For tax losses arising since the year 1991, the Luxembourg tax law provides in Article 114 Luxembourg Income Tax Law (LITL) the possibility of an unlimited loss carryforward until December 31, 2016.
Tax losses arised as of January 1, 2017, are only valid for a limited time period of 17 years. Tax losses arised until December 31, 2016, however, can still be carried forward for an unlimited time period. The use of tax losses is subject to the so-called “FIFO” principle (First In, First Out).
The deductibility of the (tax) loss carryforward is subject to the following conditions: First, under Article 114 (2) 1 LITL, only tax losses that could not be offset with other income in the tax year in which they were arised can be considered. In addition, under Article 114 (2) 2 LITL, the taxpayer must have duly maintained books during the tax year in which the losses were caused. Furthermore, Article 114 (2) 3 LITL states that only the person who caused the tax loss may benefit from it. It follows that the company which wishes to carry forward or deduct the losses and the company which has caused the (tax) losses must be an identical person. According to prevailing opinion, the identity of the company had to be judged according to legal and economic aspects. In practice, German tax law has often been used to interpret Article 114 LITL. German jurisprudence is often relevant in interpreting Luxembourg tax rules, since a large part of the Luxembourg tax laws are derived from German tax law and many regulations are still valid until today.
There are two important judgments on the use of loss carryforwards in Luxembourg.
The Luxembourg Administrative Court issued a judgment on the use of loss carryforwards on July 6, 2009 (Jugement de tribunal administratif, 6 Juillet 2009, No. 23982). This judgment provides a clarification with regard to the deductibility of losses in the case of a change of shareholders and in the event of changing economic identity of the company (so-called Mantelkauf). According to the judgment of July 6, 2009, this is to be judged according to aspects of corporate law and not according to economic criteria.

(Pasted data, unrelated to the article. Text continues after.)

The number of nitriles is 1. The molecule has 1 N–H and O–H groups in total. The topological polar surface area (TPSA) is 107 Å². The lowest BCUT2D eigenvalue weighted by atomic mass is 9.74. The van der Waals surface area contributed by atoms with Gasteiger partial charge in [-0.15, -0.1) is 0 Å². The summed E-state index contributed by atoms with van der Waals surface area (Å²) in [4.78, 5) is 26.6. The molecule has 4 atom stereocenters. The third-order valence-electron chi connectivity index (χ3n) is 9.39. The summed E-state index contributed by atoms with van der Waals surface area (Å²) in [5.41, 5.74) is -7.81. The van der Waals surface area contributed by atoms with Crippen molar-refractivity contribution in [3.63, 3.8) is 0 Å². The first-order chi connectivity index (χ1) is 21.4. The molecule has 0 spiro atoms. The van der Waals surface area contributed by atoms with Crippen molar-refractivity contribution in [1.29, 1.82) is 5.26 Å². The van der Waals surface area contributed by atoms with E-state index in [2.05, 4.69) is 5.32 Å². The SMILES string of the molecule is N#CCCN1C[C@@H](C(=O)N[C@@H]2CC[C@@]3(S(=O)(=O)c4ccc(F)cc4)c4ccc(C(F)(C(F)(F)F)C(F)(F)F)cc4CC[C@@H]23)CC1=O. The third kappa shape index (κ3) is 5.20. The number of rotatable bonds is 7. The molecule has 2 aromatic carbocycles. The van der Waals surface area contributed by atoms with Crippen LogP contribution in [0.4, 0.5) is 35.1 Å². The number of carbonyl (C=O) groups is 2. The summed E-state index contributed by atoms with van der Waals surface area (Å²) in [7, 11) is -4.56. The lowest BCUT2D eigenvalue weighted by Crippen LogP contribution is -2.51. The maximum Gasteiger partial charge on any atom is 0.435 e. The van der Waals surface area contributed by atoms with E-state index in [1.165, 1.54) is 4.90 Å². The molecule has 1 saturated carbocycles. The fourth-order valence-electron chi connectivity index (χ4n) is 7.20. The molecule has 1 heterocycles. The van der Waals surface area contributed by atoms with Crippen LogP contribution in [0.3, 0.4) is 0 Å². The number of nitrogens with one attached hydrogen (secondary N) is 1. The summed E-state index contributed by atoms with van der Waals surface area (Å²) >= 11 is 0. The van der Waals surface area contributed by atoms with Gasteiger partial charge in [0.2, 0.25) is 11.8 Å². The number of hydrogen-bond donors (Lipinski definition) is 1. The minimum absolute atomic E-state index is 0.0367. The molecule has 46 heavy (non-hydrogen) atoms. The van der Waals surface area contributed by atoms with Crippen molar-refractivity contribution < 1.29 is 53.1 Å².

The other judgment was issued by the Luxembourg Administrative Court on 15 July 2010, which upheld the judgment of the Administrative Court of 6 July 2009 (loss carry forward by Mantelkauf) at appeal (Cour Administrative du Grand-Duché de Luxembourg, no. 25957Ca, published on August 6, 2010). In this judgment, the appellate court joined the reasoning of the lower court. The Verwaltungsgerichtshof emphasizes in this context that the possibility of loss carry forward does not favor the taxpayer, but a necessary correction of the sectoral taxation in order to comply with the taxpayer’s performance principle. However, the Administrative Court independently raises the issue of abuse of rights. This could be “if the legal and tax identity of the company were used exclusively to circumvent the personal nature of the right to loss carry-over and the prohibition of transfer for the sole purpose of using the loss carry-forwards and avoiding the taxation of the associated profits”.
In the opinion of the court, evidence of a legal abuse may in principle be a task of the previous activity, whereby the company does not have any relevant business assets, as well as the sale of the company’s shares to new shareholders and the subsequent commencement of a new (profitable) activity.